Even so, Christ was not preventing him from having full authority in His Church. The Saviour Himself spoke of the "rock" and the "keys," of the power to "bind" and to "loose." But all power in the Church begins and ends with God, and therefore it begins and ends with love, for God is pure love. For this very reason Peter was made the foundation of the Church, that he could feed the lambs and sheep. For this very reason Peter was given the keys, that he could open the gates of heaven and close the gates of hell. "Simon, son of John, do you love me?…If you love Me, then feed My flock!…"

After the last soul of Christ's Church has been lovingly cared for, then will we understand more fully why our Lord entrusted this high office to a man who once fell by the wayside. The first leader of the new Church exercised his authority from day to day, but only with the constant recollection and realization of his own human weakness. Neither proudly nor heartlessly did he take up his new duties, but as one who himself was burdened with weak flesh. And because he was weak, Peter was "able to have compassion on the ignorant and erring." His human weakness also kept him on his guard gain pride.

Just as St. Paul had to endure a thorn in his flesh, a messenger of Satan to torment him, lest the greatness of his revelations made him proud, so St. Peter always felt the thorn of his denial, nor did his greatness make him proud. Only God could build a solid foundation on a weak rock. This is a fine example of divine irony; God chose a weak man, so that in this weak man His strength would be glorified. Peter, the weak man chosen by God, is not to be praised in himself. God alone is to praised, and then His chosen instrument is praised insofar as he is united with, and strengthened in, Christ, the God-Man.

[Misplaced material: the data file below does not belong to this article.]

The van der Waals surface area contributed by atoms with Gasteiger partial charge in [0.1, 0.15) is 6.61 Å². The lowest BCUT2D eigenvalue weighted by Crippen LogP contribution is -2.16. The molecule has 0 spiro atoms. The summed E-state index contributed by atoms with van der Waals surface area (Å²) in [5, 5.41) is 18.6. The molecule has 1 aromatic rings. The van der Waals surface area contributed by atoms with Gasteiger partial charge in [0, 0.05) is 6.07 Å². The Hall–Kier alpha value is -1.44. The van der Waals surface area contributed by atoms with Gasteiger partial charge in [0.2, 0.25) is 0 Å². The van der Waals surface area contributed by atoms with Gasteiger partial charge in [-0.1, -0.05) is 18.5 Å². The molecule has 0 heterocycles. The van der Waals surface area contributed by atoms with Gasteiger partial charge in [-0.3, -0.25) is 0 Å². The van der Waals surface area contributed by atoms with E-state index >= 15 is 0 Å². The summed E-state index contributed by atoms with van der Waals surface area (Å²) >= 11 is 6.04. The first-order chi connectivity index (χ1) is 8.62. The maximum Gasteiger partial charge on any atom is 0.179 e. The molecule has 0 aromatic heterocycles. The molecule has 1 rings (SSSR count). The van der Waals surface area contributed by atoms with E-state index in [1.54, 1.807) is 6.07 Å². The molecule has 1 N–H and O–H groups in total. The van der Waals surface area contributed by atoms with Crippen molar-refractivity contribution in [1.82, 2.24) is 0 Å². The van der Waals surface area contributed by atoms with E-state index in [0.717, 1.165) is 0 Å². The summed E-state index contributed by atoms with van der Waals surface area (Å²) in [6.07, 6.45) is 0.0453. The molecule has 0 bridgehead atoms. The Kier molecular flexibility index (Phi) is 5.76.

Peter in the Acts of the Apostles

Books have been written about the apostle Peter which present information gathered exclusively from the Gospels. Others take their information from the Acts of the Apostles alone. Here both sources are being used in order to obtain a fuller and clearer picture of the first of the Twelve. To a certain extend the Gospels only touch upon what Peter did. The Acts, however, give a larger insight into the personality of this apostle. The words of Peter in this part of the New Testament are copious. The first eleven chapters have sometimes been referred to as the "Acts of Peter."

After Christ's Ascension into heaven, surprisingly, but understandingly, the first head of the infant Church immediately took up the reins and began to drive forward. Peter-not John, not James, not another of the Twelve-was in the first place, in the leading and decisive position.

1. Peter ordered another apostle to be chosen to take the place of the betrayer, Judas, and even pointed out the essential qualities the new candidate had to have.

2. Peter delivered the first public sermon on the first Pentecost.

3. Peter performed the first miracle of the apostolic Church when he healed a lame beggar.

4. Peter stood up before the rulers, elders, scribes, Annas, Caiphas, John, Alexander; he stood up before all in the council chamber and let the dawn of morning shine upon these men of darkness:

"Jesus Christ of Nazareth…(He is) 'the stone that was rejected by you, the builders, which has become the corner stone.' Neither is there salvation in any other."

5. Peter called down the justice of God upon the hypocritical Ananias and Sapphira, and they both fell dead in his presence. He went with John from the mother church in Jerusalem to Samaria to visit and to confirm. He made the first apostolic excommunication when he met Simon, the unrepenting magician.

6. After the conversion of Saul, Peter made the first journey through Judea, Galilee, and Samaria. The very important decision to receive the first Gentile, Cornelius, into the Church was made by Peter.

7. And Peter was the one who stood up at the council of the apostles, the first Church Council in Jerusalem, and interpreted and explained the Law of Moses as it applied to the Gentiles: